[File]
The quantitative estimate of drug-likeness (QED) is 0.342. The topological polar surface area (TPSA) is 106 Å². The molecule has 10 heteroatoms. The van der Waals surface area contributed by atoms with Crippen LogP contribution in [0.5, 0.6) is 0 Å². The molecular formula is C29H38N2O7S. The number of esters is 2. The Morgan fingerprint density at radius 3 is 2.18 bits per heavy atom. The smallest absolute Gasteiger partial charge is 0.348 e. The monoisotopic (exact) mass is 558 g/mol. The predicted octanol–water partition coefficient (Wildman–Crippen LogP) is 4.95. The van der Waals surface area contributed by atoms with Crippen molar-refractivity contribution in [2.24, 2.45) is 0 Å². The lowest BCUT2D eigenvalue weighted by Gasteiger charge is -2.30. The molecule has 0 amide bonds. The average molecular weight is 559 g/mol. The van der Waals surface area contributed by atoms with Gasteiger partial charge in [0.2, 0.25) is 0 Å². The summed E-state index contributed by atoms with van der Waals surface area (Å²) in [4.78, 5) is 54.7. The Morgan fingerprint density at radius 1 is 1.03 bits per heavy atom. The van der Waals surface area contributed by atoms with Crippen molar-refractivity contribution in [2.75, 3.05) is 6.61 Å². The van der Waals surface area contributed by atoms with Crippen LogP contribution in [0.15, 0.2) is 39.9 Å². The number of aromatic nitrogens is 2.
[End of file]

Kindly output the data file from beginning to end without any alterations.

The quantitative estimate of drug-likeness (QED) is 0.342. The topological polar surface area (TPSA) is 106 Å². The molecule has 10 heteroatoms. The van der Waals surface area contributed by atoms with Crippen LogP contribution in [0.5, 0.6) is 0 Å². The molecular formula is C29H38N2O7S. The number of esters is 2. The Morgan fingerprint density at radius 3 is 2.18 bits per heavy atom. The smallest absolute Gasteiger partial charge is 0.348 e. The monoisotopic (exact) mass is 558 g/mol. The predicted octanol–water partition coefficient (Wildman–Crippen LogP) is 4.95. The van der Waals surface area contributed by atoms with Crippen molar-refractivity contribution in [2.24, 2.45) is 0 Å². The lowest BCUT2D eigenvalue weighted by Gasteiger charge is -2.30. The molecule has 0 amide bonds. The average molecular weight is 559 g/mol. The van der Waals surface area contributed by atoms with Gasteiger partial charge in [0.2, 0.25) is 0 Å². The summed E-state index contributed by atoms with van der Waals surface area (Å²) in [4.78, 5) is 54.7. The Morgan fingerprint density at radius 1 is 1.03 bits per heavy atom. The van der Waals surface area contributed by atoms with Crippen molar-refractivity contribution in [2.75, 3.05) is 6.61 Å². The van der Waals surface area contributed by atoms with Crippen LogP contribution in [0.15, 0.2) is 39.9 Å². The number of aromatic nitrogens is 2.